Two other factors that may be contributing to this dynamic include:

  1. Investors believe inflation is transitory. This is the idea that the inflationary pressures are the product of stimulus driving demand paired with supply chain dislocations. Eventually these two things will moderate, and inflation will slow, even if the price gains remain in place for an extended period. In this scenario the longer-term issue isn’t inflation so much as the adverse credit implications of a sustained higher cost structure.
  2. There is so much capital in the system that investors must remain invested, almost regardless of what happens with inflation and real returns. The darker side of this is the idea that the Fed holds all the power and will manufacture whatever result it wants; so, the only option is to stay in the game, take whatever is given in each moment, and dollar cost average into whatever comes next.

At some point the bias of the rates markets will shift, and it seems this will be the best sign that investors believe COVID has transitioned from uncertainty to risk (or from unmanageable to manageable). It also seems logical that if the Fed accelerates a transition to tighter monetary policy, they will be doing so with the thesis that inflation is now the greater threat. The work in front of healthcare providers is understanding the consequences of this shift and what it means for financial performance, credit position, and resiliency. And the time to start this work is now.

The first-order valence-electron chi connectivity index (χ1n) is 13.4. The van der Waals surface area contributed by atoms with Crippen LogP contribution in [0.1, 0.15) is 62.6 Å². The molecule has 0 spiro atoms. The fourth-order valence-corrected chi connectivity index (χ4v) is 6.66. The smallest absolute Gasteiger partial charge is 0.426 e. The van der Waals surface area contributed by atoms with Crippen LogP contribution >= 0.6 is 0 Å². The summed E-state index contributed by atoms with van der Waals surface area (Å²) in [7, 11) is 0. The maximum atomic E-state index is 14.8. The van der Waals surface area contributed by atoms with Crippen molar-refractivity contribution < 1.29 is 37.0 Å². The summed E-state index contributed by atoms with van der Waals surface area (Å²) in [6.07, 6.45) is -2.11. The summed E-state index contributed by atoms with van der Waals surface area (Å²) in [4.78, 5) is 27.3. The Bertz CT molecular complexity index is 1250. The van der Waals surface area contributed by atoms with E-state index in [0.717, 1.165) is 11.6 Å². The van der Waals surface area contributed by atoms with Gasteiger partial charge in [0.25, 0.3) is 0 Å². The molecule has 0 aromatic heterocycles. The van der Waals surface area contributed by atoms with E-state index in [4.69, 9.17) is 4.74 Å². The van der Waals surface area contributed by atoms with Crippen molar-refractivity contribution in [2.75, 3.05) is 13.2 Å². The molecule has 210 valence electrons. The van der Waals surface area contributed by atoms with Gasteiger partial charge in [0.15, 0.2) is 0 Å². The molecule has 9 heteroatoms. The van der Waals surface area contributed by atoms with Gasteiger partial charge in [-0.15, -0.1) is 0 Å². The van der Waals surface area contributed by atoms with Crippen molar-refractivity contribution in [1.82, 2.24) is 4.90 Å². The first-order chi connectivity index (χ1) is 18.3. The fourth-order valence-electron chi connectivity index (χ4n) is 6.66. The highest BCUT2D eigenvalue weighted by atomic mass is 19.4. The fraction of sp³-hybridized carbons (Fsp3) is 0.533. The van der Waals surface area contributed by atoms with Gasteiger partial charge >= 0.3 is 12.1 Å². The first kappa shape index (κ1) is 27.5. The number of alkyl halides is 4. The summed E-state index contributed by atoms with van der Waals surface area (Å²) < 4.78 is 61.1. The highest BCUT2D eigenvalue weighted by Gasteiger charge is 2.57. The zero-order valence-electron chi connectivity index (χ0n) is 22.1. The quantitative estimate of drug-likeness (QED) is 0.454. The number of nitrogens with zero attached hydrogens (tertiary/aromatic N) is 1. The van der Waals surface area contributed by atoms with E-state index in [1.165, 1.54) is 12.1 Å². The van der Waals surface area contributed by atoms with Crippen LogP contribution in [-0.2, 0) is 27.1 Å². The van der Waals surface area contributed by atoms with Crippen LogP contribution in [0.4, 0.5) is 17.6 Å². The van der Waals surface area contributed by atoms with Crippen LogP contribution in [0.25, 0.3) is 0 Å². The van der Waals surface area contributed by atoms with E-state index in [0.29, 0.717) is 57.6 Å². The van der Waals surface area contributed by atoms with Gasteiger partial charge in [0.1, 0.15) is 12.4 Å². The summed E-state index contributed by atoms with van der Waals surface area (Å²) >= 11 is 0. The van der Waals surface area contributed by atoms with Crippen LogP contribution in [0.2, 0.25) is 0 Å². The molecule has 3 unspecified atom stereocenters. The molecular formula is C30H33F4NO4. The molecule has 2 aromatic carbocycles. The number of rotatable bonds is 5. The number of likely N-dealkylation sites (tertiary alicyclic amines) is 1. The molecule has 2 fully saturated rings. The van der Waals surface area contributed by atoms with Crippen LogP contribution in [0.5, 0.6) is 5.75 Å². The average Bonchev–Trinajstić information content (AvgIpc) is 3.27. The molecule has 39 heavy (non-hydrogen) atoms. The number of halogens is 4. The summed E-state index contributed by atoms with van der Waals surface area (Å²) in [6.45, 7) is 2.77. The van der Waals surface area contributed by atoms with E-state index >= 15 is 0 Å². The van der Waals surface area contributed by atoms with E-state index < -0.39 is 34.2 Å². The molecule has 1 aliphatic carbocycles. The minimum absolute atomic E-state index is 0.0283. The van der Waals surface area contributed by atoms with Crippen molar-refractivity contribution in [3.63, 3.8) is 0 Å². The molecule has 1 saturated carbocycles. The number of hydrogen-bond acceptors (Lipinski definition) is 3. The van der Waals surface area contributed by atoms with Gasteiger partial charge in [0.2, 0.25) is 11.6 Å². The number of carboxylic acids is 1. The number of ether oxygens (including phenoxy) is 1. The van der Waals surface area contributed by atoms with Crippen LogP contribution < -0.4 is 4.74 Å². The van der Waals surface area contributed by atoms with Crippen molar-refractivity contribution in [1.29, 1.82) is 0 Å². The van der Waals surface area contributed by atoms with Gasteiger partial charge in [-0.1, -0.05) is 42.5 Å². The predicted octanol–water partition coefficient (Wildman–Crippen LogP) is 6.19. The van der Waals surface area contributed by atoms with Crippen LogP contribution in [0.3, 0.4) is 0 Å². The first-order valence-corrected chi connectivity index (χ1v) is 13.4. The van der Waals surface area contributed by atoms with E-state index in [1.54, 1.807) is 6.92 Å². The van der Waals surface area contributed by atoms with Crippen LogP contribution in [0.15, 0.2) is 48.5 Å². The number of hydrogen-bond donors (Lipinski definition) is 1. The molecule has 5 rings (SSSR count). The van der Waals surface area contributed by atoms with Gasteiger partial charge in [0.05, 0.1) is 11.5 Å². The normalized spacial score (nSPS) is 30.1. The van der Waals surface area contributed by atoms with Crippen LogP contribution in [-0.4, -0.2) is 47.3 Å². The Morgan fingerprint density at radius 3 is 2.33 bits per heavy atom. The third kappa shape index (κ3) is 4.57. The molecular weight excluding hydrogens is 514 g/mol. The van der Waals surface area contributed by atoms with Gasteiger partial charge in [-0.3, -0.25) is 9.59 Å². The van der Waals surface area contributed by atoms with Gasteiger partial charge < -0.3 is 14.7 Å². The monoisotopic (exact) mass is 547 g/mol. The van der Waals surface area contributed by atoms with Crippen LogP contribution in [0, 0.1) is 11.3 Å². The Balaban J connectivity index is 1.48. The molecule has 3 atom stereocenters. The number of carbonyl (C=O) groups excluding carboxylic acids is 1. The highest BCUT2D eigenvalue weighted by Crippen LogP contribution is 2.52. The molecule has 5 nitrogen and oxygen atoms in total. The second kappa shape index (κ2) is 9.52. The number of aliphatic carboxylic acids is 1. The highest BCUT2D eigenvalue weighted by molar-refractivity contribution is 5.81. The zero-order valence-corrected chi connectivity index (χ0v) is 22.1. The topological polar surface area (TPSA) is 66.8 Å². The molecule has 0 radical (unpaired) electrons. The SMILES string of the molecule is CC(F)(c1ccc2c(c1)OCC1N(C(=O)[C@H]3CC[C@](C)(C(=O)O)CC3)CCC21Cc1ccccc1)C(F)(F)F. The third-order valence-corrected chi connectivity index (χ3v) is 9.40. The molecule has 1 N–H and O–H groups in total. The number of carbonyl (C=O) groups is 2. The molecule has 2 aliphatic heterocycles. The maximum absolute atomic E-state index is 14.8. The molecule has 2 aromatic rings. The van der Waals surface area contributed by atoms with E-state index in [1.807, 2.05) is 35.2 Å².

When COVID first hit we thought it would move through three stages: crisis (a monetary event) to stabilization (a credit event) to normalization. For most of COVID as crisis, monetary policy has been a tailwind helping us to get through business model dislocation; but stabilization requires a view that COVID is endemic (or otherwise resolved) so that attention can shift to addressing the credit and economic (inflationary) implications of both the crisis and the crisis response. The Fed effectively monetized COVID, and stabilization requires unwinding all that liquidity (which is complicated by the fact that we haven’t unwound the Fed’s monetization of the 2008 credit crisis). The hole is deep, especially if normal is pre-2008.

One of the stanzas in the Grateful Dead’s iconic song Truckin’ is “sometimes the lights all shining on me; other times I can barely see; lately it occurs to me; what a long, strange trip it’s been.” Pretty much captures the last 2 years—and the trip isn’t over.

Markets tend to shut down as we approach year-end. We expect to send out one more email this year (December 18) and then take a break until mid-January 2022.

Meet the Author
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Eric Jordahl

Managing Director
Eric Jordahl directs Kaufman Hall’s Treasury and Capital Markets practice and focuses on helping healthcare organizations nationwide by providing Treasury-related transactional, strategic, and management support across all financial assets and liabilities.